When I was young, I wanted nothing to do with the desserts my father brought home from our monthly trips to the Thai market in the city: gray griddled discs of taro root and coconut, round pancakes filled with coconut cream, and layered pink jellies flavored, disappointingly, with coconut.
Well, times have changed. Now I'm the coconut fiend and the traditional Thai dessert kao neow dahm is my favorite way to get my fix at home. Made with sticky whole grain black rice, coconut milk and toasted coconut, this warm rice pudding is creamy, sweet, a little savory, and very coconutty. It's also dairy-free and gluten-free, making it a great dessert — or breakfast — for almost any guest.
Thai black rice is a type of whole grain glutinous rice usually eaten in Thailand for dessert. Unlike Chinese black rice, also known as forbidden rice, black rice from Thailand is variegated in color, with a nutty taste and sticky texture when cooked. Sticky rice is usually soaked overnight and steamed, but in this preparation, it is simply boiled in water and coconut milk for 45 minutes, until the grains are soft but still pleasantly chewy.
You can find Thai black rice at Asian markets or Whole Foods, where it may be labeled "black sticky rice," "black glutinous rice" or just "black rice." (You can also find it online here.) Chinese black rice can be substituted, though the texture is a little different.
Although the pudding is traditionally prepared with full-fat coconut milk, I've found that light coconut milk works just as well, producing a lighter dish that also makes a satisfying breakfast. If you're a fan of Thai mango and sticky rice, you can also serve it with sliced ripe mango, but it isn't necessary. This particular pudding is all about the coconut, which is how we coconut fiends like it.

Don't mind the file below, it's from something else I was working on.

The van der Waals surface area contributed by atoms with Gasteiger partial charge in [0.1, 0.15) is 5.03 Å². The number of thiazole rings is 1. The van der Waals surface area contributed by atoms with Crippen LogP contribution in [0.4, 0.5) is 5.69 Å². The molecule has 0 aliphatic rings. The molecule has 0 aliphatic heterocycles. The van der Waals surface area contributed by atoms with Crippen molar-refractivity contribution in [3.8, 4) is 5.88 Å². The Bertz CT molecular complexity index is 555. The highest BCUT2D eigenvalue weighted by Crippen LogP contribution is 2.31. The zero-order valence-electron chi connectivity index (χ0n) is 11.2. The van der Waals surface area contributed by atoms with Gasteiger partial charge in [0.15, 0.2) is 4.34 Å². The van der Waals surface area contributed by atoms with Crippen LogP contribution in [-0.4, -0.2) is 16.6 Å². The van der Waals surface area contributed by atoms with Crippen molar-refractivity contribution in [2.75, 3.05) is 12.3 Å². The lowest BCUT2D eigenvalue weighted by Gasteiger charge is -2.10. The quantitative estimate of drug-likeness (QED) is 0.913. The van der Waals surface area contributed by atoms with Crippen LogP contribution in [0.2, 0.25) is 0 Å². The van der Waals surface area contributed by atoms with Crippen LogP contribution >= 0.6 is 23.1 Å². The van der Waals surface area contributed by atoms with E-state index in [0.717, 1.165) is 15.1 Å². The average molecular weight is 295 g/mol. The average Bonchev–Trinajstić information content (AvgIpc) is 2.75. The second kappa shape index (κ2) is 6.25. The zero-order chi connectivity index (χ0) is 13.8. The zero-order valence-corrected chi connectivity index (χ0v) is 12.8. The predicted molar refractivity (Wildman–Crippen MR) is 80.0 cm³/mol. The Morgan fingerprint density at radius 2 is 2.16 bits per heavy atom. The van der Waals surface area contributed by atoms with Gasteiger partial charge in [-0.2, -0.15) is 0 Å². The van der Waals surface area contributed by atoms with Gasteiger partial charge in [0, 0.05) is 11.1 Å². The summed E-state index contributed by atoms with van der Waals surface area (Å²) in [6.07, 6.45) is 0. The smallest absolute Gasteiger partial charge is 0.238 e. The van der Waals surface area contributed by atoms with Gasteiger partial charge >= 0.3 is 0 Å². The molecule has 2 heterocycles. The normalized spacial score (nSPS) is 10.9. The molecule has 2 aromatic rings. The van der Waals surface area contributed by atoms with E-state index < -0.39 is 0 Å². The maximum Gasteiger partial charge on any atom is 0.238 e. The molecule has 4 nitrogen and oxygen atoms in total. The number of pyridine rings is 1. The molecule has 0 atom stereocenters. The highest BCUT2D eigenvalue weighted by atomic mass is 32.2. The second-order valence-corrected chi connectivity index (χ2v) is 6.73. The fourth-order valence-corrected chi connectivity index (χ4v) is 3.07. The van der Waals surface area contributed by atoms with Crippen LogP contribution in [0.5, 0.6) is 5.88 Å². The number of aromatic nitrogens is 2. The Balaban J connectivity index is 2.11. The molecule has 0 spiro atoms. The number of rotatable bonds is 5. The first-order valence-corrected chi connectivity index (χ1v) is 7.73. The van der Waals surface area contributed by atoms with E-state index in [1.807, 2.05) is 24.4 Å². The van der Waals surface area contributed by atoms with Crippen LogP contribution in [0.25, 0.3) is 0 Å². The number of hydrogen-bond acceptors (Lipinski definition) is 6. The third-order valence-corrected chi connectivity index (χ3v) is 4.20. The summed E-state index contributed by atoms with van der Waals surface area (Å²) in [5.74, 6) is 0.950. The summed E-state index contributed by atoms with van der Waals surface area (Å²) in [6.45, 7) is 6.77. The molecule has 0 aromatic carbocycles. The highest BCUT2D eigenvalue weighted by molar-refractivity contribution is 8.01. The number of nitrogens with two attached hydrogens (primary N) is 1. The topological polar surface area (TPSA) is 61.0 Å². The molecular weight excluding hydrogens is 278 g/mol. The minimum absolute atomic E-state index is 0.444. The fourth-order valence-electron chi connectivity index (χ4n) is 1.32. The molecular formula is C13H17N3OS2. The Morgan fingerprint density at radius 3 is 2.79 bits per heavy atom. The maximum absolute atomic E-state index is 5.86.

Coconut Black Rice Pudding
2 - 2 1/2 cups water
1 cup Thai black rice
1 cup light coconut milk
1/4 cup unsweetened coconut flakes
3 tablespoons brown sugar
1/2 teaspoon salt
In a medium saucepan, mix 2 cups water, rice and coconut milk, and bring to a boil over medium-high heat. Reduce heat and simmer uncovered for 45 minutes or until rice is tender, stirring occasionally. During the last 10 minutes of cooking, make sure to keep a close eye, adding extra water, 1/4 cup at a time, if the rice gets too dry.
Meanwhile, toast the coconut. Preheat the oven to 350°F. Place the coconut on a baking sheet and bake for 5 minutes or until golden-brown, stirring once during baking.
When the rice is tender, add the sugar and salt. Simmer for a couple more minutes, or until pudding is desired texture. (Add a little more water for a looser pudding; let cook several more minutes for a drier pudding.) Taste and adjust seasoning. Spoon into individual bowls, top with toasted coconut flakes, and serve.
• When making this pudding for breakfast, I only use 2 tablespoons of sugar for a less sweet version.
• For a richer pudding, use full-fat coconut milk. Reserve the coconut cream — the thick layer that rises to the top of the can — and use a little to top each serving before adding the toasted coconut flakes.
• You can reduce the cooking time by soaking the rice overnight before cooking. In a medium bowl, cover the rice with cold water and let sit in the refrigerator overnight. Drain and proceed with the recipe, reducing the water to 1-1 1/2 cups and the cooking time to 30 minutes before adding the sugar and salt.
(Images: Anjali Prasertong)